Distrust between most evolutionary psychologists and most feminist psychologists is evident in the majority of the articles contained in this Special Issue. The debates between proponents of these perspectives reflect different views of the potential for transforming gender relations from patriarchal to gender-equal. Yet, with respect to the overall prevalence of sex differences or similarities, the articles in the Special Issue show that neither feminist psychologists nor evolutionary psychologists have uniform positions. Questions about how and if women and men differ are still under negotiation in the articles in this Special Issue as well as in other research related to evolutionary and feminist psychology. Clearer conclusions would be fostered by standardized metrics for representing male–female comparisons, more varied research methods for assessing both psychological and biological processes, greater diversity in populations sampled, and more researcher openness to taking into account findings that challenge their theories. Theoretical growth also is needed, especially to develop and integrate the many individual feminism-influenced theories represented in this Special Issue. To this end, we propose an integrative evolutionary framework that recognizes human culture in both ultimate and proximal causes of female and male behavior.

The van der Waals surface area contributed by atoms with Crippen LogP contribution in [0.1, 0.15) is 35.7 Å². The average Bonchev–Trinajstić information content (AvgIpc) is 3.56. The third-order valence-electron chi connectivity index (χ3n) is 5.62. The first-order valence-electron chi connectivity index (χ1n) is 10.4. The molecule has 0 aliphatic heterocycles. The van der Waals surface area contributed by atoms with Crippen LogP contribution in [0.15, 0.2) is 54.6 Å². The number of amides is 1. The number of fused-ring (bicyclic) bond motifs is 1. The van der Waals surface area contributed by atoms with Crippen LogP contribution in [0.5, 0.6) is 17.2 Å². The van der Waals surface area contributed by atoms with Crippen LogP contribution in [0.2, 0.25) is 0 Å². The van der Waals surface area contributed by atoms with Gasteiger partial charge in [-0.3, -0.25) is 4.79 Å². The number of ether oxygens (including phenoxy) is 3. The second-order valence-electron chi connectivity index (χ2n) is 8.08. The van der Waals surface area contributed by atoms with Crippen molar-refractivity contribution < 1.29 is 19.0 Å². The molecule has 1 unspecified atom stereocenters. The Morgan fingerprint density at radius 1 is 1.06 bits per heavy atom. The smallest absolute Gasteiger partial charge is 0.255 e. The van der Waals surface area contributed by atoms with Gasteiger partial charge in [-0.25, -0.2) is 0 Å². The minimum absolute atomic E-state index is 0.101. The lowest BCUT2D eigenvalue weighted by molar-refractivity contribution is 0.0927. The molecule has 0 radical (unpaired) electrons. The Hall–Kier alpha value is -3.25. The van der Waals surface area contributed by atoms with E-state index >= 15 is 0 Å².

Eagly, A. H., & Wood, W. (2011). Feminism and the Evolution of Sex Differences and Similarities. Sex Roles, 64(9), 758–767. https://doi.org/10.1007/s11199-011-9949-9